Learning C# using Console applications. I want to develop some utility
functions (wrapping up some of the Console class methods) so that I can
have
them available for any program that I write.

If I create a DLL do I include these functions by adding it as a reference
in my projects?

If I create a Class do I add the 'using' directive to include them?

Are there any pros/cons with respect to either approach?

Thanks

Aug 12 '08 #3
Paolo wrote:
Learning C# using Console applications. I want to develop some utility
functions (wrapping up some of the Console class methods) so that I can have
them available for any program that I write.

If I create a DLL do I include these functions by adding it as a reference
in my projects?
Not really.

The stuff in the DLL is made available not included.
If I create a Class do I add the 'using' directive to include them?
Not really.

The using allows you to refer to class names without their namespace.
Are there any pros/cons with respect to either approach?
You put compile one or more classes to a DLL. Good.

Arne
Aug 13 '08 #4
On Aug 13, 3:09*am, Paolo <Pa...@discussions.microsoft.comwrote:
Learning C# using Console applications. I want *to develop some utility
functions (wrapping up some of the Console class methods) so that I can have
them available for any program that I write.

If I create a DLL do I include these functions by adding it as a reference
in my projects?

If I create a Class do I add the 'using' directive to include them?

Are there any pros/cons with respect to either approach?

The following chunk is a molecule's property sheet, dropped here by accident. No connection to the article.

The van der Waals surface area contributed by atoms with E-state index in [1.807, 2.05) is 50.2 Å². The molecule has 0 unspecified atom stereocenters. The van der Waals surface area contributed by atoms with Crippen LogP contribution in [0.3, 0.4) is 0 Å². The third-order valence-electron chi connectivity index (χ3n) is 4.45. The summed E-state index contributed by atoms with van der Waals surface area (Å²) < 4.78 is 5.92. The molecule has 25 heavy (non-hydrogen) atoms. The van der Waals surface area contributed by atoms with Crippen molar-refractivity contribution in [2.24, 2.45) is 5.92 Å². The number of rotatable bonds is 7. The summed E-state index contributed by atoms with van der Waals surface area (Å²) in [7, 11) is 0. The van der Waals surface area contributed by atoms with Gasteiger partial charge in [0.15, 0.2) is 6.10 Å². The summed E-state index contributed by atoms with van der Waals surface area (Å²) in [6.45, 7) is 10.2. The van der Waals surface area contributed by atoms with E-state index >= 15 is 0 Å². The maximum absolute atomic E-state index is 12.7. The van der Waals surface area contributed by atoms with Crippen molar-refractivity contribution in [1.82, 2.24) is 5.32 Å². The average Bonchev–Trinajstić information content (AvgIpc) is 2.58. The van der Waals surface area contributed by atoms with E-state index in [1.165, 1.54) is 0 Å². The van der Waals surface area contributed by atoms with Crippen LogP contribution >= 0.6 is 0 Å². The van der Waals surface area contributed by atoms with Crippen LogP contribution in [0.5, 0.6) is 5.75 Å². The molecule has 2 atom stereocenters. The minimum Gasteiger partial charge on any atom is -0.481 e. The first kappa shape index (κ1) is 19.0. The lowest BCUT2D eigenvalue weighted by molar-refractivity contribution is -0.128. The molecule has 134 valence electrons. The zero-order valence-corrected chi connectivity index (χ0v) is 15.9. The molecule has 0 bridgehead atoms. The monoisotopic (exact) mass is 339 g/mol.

Thanks
As I see in your case, go for a DLL version of implementation. I see
that as a best practice.

-Cnu
Aug 13 '08 #5
Peter: thanks for the clear explanation, which clarifies my supplementary
questions regarding namespaces and adding references.

As I understand it, if I choose a 'Class Library' as my project this gets
compiles into a DLL.

"Peter Rilling" wrote:
As you are trying to do, it is always a good practice to move common
functionality away from the application so that it can be shared.

Now some clarification regarding your "class" vs. "dll" question. A DLL is
a container for classes, therefore when you create a class, it is compiled
into a DLL/Assembly. You can simply create another "library" project and
move your classes/code from the console project. Once done, then yes, you
have to add a reference to that assembly in your console application.

As to whether you use a "using" statement depends on your namespaces. If
your choose to give your library code a different namespace from your
application (which you will probably want to do since this code will be
shared) then you will also need to add a "using"directive in any application